Fantasy Playhouse is running the wonderful family play, Pinkalicious, at the VBC Playhouse through next weekend. This is the perfect theatre-for-young-audiences production–a fun show for the kids, which the adults will enjoy as well. If you have kids in the house, there isn’t a better use of your time this weekend or next, than to take them to this play.
Pinkalicious is based on the children’s book of the same name about a girl who loves the color pink so much that she only wants to eat pink food–especially cupcakes. After eating one too many sweets, she herself turns pink, and learns from the doctor that she has to eat green food if she wants to get back to normal. Pinkalicious eventually learns her lesson about eating a balanced diet, and all is well. The play, aside from adding music and dance, also includes a message about it being okay for boys to like pink as well. It’s a short kids’ book–maybe taking five minutes to finish–and the play is short as well, with a first act just over half an hour, and a second act just under, making this an absolutely perfect show for the younger, squirmy kids that never get to see a play (and trust me, the parents will enjoy the show as well).
Terrena Mann, as the director, nails this production. The action fills the stage, and it is entertaining at every turn. The characters are perfect, and the technical elements support the show with neat effects, making for a truly entertaining hour of theatre for all ages. The choreographer, Jessica Alexander, did a wonderful job matching the dances to the music, and creating fun stage pictures with the usual chorus of young dancers. Lea Hoppe, as the Vocal Director, did fine work–the singing is clear and beautiful. Some of these numbers are not easy, and there are several different styles of songs, but the cast is up to the task on all of them. Is this show perfect? No–there are little things here and there. For example, the chorus is almost inaudible at times, trying to compete with the leads and their body mics; and the choreography of the red cupcake dance is supposed to show that Pink’s life is taking a bad turn while she sleeps, but instead comes across as merely blah and uninteresting (especially compared to the very nice pink cupcake dance). But those are very little things in the course of the play, and the show is so entertaining and fun, that we are totally willing to let them slide. This really is a great evening of theatre for the whole family.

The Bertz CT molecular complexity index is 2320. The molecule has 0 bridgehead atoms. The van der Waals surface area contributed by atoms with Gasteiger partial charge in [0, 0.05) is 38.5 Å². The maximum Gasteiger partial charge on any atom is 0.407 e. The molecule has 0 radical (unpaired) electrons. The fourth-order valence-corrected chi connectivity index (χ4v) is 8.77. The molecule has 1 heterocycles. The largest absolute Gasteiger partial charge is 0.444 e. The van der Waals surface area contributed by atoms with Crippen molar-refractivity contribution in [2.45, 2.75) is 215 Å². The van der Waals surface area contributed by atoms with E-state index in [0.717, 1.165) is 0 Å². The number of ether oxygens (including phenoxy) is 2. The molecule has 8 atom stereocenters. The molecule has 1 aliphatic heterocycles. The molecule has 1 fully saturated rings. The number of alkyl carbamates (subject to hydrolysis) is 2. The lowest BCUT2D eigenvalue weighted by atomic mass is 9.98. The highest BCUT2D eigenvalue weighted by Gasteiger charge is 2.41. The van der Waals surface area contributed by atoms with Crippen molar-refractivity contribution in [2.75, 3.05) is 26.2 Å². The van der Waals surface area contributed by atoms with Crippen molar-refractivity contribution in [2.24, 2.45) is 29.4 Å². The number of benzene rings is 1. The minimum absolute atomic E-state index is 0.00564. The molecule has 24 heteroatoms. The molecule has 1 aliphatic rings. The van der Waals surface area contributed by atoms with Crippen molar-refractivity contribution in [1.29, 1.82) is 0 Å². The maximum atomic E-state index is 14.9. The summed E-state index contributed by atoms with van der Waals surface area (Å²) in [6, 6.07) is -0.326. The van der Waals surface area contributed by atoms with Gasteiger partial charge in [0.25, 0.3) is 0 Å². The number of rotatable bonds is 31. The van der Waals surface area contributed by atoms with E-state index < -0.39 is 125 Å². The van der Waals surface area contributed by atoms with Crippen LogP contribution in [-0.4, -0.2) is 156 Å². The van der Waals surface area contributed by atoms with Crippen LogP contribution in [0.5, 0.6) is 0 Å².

Meredith Johnson, as “Pinkalicious” is simply marvelous, and one cannot picture this part being played any other way, by any other actor. Her stage presence radiates out into the audience, and she has us in the palm of her hand throughout. She does a wonderful job of capturing the essence of a little girl who knows what she wants, but is old enough to learn a lesson, even if it’s the hard way. Matthew Richards Jr, playing her younger brother, “Peter”, is also amazing. He plays his part to perfection, hitting all the necessary character notes and levels for his character, as he deals with his own problems of being ignored when big sis has all the attention, and of having to hide his own love of the color pink. While this show is totally focused on the children, Lucas Kiker and Andrea Jernigan, as the father and mother, are likewise excellent. The children in the audience may only see them as forces that impact Pinkalicious and Peter, but there are humorous levels and comments in this show about the life of a parent, that the adults in the crowd will appreciate. The supporting cast and chorus likewise all do very nice work, with some excellent cameo moments, like Sammy Sledd as a bee, and Mary Kate Brooks as a bird.